A Neighbor’s Deception ends with a twist that won’t necessarily take you by surprise but no matter.  The journey makes it all worh it.

What Lisa Watched Last Night #109: Sugar Daddies (dir by Doug Campbell)


On Saturday night, I watched the latest Lifetime film, Sugar Daddies!

Sugar Daddies

Why Was I Watching It?

Because it was on Lifetime and it didn’t have a thing to do with football.

What Was It About?

College is expensive and law school even more so.  Can you blame Kara (Taylor Gildersleeve) for agreeing to become the mistress of the wealthy and considerably older Grant (Peter Strauss)?  Grant pays Kara $5,000 dollars a month, gives her a new car, and flies her around in a private jet.  All Kara has to do is be available whenever he demands her presence.

Except, of course, this is a Lifetime movie and nothing is ever that simple…

What Worked?

To be honest, Sugar Daddies is just a fun film.  Yes, it is dealing with a serious subject and, ultimately, it does come down on the side of being poor but honest.  But, before that, you get to look at all the nice clothes and all the well-decorated mansions and you get to enjoy all of the decadence that comes from being a rich man’s mistress.  Sugar Daddies may be a cautionary tale but it definitely knows how to enjoy itself.

This movie was directed by Doug Campbell, who has previously directed such Lifetime classics as Death Clique, The Cheating Pact, and Betrayed at 17.  As a director, Doug Campbell obviously knows how to make the perfect Lifetime film and how to strike just the right balance of melodrama and social commentary.  He knows exactly how far he can push things without going over-the-top and that skill is on full display in Sugar Daddies.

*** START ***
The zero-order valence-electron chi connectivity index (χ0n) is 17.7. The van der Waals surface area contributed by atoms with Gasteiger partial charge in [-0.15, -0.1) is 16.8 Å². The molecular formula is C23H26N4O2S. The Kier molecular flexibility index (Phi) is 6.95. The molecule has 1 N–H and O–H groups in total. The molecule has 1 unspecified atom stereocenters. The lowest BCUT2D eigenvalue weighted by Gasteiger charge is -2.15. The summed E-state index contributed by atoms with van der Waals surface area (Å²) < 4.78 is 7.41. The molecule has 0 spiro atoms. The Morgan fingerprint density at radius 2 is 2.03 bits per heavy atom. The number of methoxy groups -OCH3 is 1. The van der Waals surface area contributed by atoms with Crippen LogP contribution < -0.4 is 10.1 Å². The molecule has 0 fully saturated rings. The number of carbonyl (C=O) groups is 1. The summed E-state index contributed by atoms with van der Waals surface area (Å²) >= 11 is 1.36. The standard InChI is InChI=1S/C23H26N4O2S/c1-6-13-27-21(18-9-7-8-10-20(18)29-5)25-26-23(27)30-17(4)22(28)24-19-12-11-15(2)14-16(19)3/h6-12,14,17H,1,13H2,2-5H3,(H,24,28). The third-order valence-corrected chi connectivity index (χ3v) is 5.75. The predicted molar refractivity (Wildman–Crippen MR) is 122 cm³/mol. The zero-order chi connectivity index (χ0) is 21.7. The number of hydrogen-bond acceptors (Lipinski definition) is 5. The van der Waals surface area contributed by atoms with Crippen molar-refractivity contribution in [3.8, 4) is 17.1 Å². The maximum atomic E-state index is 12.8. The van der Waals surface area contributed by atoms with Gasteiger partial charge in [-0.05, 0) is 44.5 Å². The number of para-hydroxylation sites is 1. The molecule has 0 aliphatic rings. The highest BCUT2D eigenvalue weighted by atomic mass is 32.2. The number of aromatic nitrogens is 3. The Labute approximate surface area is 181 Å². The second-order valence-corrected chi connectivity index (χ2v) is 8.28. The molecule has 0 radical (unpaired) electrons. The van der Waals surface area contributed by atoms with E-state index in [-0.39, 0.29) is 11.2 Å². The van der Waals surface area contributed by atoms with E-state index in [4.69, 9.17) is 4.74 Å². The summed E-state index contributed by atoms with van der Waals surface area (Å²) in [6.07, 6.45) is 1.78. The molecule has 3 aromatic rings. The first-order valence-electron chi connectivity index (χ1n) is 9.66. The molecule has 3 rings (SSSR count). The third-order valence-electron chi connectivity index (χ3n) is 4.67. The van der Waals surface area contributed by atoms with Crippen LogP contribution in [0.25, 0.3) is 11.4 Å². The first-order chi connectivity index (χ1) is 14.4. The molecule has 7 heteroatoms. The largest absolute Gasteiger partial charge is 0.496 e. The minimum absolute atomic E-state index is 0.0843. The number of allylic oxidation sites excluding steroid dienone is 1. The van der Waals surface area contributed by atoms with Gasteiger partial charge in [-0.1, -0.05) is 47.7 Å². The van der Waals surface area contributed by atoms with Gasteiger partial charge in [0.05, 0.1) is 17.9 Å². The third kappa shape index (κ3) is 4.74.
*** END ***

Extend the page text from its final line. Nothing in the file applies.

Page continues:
Plus, the film is really well cast.  Taylor Gildersleeve is a sympathetic and relatable as Kara.  Peter Strauss seems to be having a lot of fun playing his sleazy role.  Timothy Brennan is perfectly intimidating in the role of Peter, Grant’s bodyguard who is willing to do anything to protect his boss.  Ashley McCarthy and Samantha Robinson are also well-cast as Kara’s friends.

What Did Not Work?

Are you kidding?  This was Lifetime at its finest!  It all worked.

“Oh my God!  Just like me!” Moments

I know this where you’re probably expecting me to talk about how I used to have an old, rich boyfriend who helped to pay my way through college but instead, I’d rather point out that Kara and I both own the exact same white dress with black trim!  I was beyond excited when I saw that and plus, it really made me root for Kara because she was someone who I could go shopping with.

Lessons Learned

Private jets are the bomb and we could all use an extra $5,000 dollars a month but sometimes, it’s better to just stick with that demeaning waitressing job.

And, if you do get an old, rich boyfriend, don’t let him talk you into playing the choking game.

Because that never ends well!